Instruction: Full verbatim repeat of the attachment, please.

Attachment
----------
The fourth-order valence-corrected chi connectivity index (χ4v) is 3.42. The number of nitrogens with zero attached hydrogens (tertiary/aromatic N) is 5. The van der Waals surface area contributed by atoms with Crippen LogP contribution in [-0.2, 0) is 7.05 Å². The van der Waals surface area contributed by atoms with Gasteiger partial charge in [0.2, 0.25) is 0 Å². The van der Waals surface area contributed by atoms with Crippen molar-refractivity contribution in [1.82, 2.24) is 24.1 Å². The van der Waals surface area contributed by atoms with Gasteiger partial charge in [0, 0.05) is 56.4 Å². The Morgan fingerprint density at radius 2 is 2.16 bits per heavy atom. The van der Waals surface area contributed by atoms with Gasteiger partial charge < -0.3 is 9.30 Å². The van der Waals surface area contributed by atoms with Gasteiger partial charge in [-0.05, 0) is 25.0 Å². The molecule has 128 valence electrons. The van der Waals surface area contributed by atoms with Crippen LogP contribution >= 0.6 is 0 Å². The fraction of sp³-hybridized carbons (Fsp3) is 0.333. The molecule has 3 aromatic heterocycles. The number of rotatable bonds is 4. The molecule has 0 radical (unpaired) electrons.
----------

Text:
The fourth-order valence-corrected chi connectivity index (χ4v) is 3.42. The number of nitrogens with zero attached hydrogens (tertiary/aromatic N) is 5. The van der Waals surface area contributed by atoms with Crippen LogP contribution in [-0.2, 0) is 7.05 Å². The van der Waals surface area contributed by atoms with Gasteiger partial charge in [0.2, 0.25) is 0 Å². The van der Waals surface area contributed by atoms with Crippen molar-refractivity contribution in [1.82, 2.24) is 24.1 Å². The van der Waals surface area contributed by atoms with Gasteiger partial charge in [0, 0.05) is 56.4 Å². The Morgan fingerprint density at radius 2 is 2.16 bits per heavy atom. The van der Waals surface area contributed by atoms with Gasteiger partial charge < -0.3 is 9.30 Å². The van der Waals surface area contributed by atoms with Gasteiger partial charge in [-0.05, 0) is 25.0 Å². The molecule has 128 valence electrons. The van der Waals surface area contributed by atoms with Crippen LogP contribution >= 0.6 is 0 Å². The fraction of sp³-hybridized carbons (Fsp3) is 0.333. The molecule has 3 aromatic heterocycles. The number of rotatable bonds is 4. The molecule has 0 radical (unpaired) electrons.